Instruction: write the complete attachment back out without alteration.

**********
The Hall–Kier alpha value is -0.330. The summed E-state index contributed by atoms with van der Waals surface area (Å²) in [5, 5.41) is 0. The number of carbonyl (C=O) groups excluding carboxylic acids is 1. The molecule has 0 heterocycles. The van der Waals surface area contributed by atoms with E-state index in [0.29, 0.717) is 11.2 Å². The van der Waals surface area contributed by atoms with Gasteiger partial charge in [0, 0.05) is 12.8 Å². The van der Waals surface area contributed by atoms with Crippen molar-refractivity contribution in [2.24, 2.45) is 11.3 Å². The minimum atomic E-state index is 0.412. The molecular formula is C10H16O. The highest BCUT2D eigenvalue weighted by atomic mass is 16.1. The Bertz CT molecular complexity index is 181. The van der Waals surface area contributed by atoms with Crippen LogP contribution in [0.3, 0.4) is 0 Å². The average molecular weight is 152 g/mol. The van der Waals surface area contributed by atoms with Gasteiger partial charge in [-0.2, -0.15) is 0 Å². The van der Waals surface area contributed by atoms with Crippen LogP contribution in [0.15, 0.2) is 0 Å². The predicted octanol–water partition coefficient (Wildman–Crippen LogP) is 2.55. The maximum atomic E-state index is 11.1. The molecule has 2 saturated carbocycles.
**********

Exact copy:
The Hall–Kier alpha value is -0.330. The summed E-state index contributed by atoms with van der Waals surface area (Å²) in [5, 5.41) is 0. The number of carbonyl (C=O) groups excluding carboxylic acids is 1. The molecule has 0 heterocycles. The van der Waals surface area contributed by atoms with E-state index in [0.29, 0.717) is 11.2 Å². The van der Waals surface area contributed by atoms with Gasteiger partial charge in [0, 0.05) is 12.8 Å². The van der Waals surface area contributed by atoms with Crippen molar-refractivity contribution in [2.24, 2.45) is 11.3 Å². The minimum atomic E-state index is 0.412. The molecular formula is C10H16O. The highest BCUT2D eigenvalue weighted by atomic mass is 16.1. The Bertz CT molecular complexity index is 181. The van der Waals surface area contributed by atoms with Crippen LogP contribution in [0.3, 0.4) is 0 Å². The average molecular weight is 152 g/mol. The van der Waals surface area contributed by atoms with Gasteiger partial charge in [-0.2, -0.15) is 0 Å². The van der Waals surface area contributed by atoms with Crippen LogP contribution in [0.15, 0.2) is 0 Å². The predicted octanol–water partition coefficient (Wildman–Crippen LogP) is 2.55. The maximum atomic E-state index is 11.1. The molecule has 2 saturated carbocycles.